White Collar Defense Attorney
Hi, it’s Justin Paperny coming to you from a very chilly day in beautiful Richmond, Virginia. In about 15 minutes, I’m going to train federal public defenders on sentencing mitigation. And it’s a great day to train federal public defenders because earlier today I had a conversation with a client who is going through a miserable situation with his lawyer who suffers from what I like to call, or many people have called the God complex.
Now, to be clear, many federal public defenders get a bad rap. Many people feel they are useless. To the contrary, I have had clients in my career as a federal prison consultant get better outcomes with a federal public defender. Why?
Because many federal public defenders are open to mitigation, to outside ideas. Some white collar defense lawyers who approached the $800 to $1,200 an hour suffer from the God complex. How can I help you deal with a lawyer or someone who has the God complex?
Before I tell you, to be clear, I’m not indicting every white collar attorney or lawyer that makes $1,000 bucks an hour. I know many of them are ethical and fair. I’m simply conveying that the more one charges, the more they may have belief in their ability, and that’s essentially what the God complex is. From my experience, someone who has an unrealistic or elevated belief in their ability, they think they are the best, no one can reason with them, and that’s a problem, especially if you have retained them to try to get the best outcome, which in my case is an experience in the criminal justice system.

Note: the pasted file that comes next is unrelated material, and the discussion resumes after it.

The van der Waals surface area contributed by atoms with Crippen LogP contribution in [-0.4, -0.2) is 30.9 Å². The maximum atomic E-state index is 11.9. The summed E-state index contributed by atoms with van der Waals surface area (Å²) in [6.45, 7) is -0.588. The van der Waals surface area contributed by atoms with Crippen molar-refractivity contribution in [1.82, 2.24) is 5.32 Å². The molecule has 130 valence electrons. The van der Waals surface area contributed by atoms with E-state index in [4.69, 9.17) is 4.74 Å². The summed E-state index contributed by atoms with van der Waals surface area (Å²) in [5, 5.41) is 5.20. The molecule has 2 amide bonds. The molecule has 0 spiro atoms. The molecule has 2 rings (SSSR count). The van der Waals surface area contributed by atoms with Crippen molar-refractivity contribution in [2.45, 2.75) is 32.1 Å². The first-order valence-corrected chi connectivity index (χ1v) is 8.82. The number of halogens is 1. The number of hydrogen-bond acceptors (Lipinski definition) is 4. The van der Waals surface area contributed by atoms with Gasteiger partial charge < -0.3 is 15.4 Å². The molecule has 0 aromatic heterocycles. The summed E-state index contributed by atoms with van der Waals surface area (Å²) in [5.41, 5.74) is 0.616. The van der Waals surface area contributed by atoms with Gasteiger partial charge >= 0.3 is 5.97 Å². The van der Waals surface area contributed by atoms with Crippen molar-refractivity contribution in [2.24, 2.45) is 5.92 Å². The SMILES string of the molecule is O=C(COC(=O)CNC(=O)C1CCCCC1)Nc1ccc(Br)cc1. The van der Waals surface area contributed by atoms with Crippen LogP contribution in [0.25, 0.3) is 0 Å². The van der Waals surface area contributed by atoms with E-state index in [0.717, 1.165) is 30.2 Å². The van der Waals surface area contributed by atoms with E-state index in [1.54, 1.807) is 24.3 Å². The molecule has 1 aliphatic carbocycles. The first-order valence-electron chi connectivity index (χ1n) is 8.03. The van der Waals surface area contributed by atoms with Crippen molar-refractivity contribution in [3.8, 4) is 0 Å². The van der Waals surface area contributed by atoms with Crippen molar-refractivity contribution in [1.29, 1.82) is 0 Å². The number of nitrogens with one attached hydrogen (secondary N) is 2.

I’ll give you an example of a lawyer that suffers from the God complex. There is a judge I spoke on stage with two years ago, Judge Benita Pearson. I did a training in Los Angeles. And on stage, Judge Pearson said she is a believer of sentencing videos, presuming they’re done the wrong way. Judge Pearson is a judge out of Ohio. I had a client who was going to go in front of Judge Pearson. My client retained a very expensive lawyer in Ohio. And I said to the lawyer, great news. We have a judge that believes in mitigation, who believes that defendants can articulate through their own efforts why they’re worthy of mercy. One of the ways we can do this is through a personal narrative, but also a sentencing video. I spoke on stage with Judge Benita Pearson. I heard her say it.
The white collar defense attorney said, “I’m not doing a video. I’ve never done a video. Because I’ve never done a video it doesn’t mean I’m going to start doing a video. I’ve been doing this for 20 years. I’m the best at what I do, no one knows this district better than me.” I said, “I understand you’re skilled at what you do. Thank you. Judge Pearson’s been on the bench now for about 10 years and I spoke with her on stage, and she said to every lawyer in the room, videos impact her.” “I don’t know Judge Pearson. I know that I’ve been a lawyer for 20 years, I know that I went to a very good law school. I know that I command a high wage, and I know that I’m not doing a sentencing video.”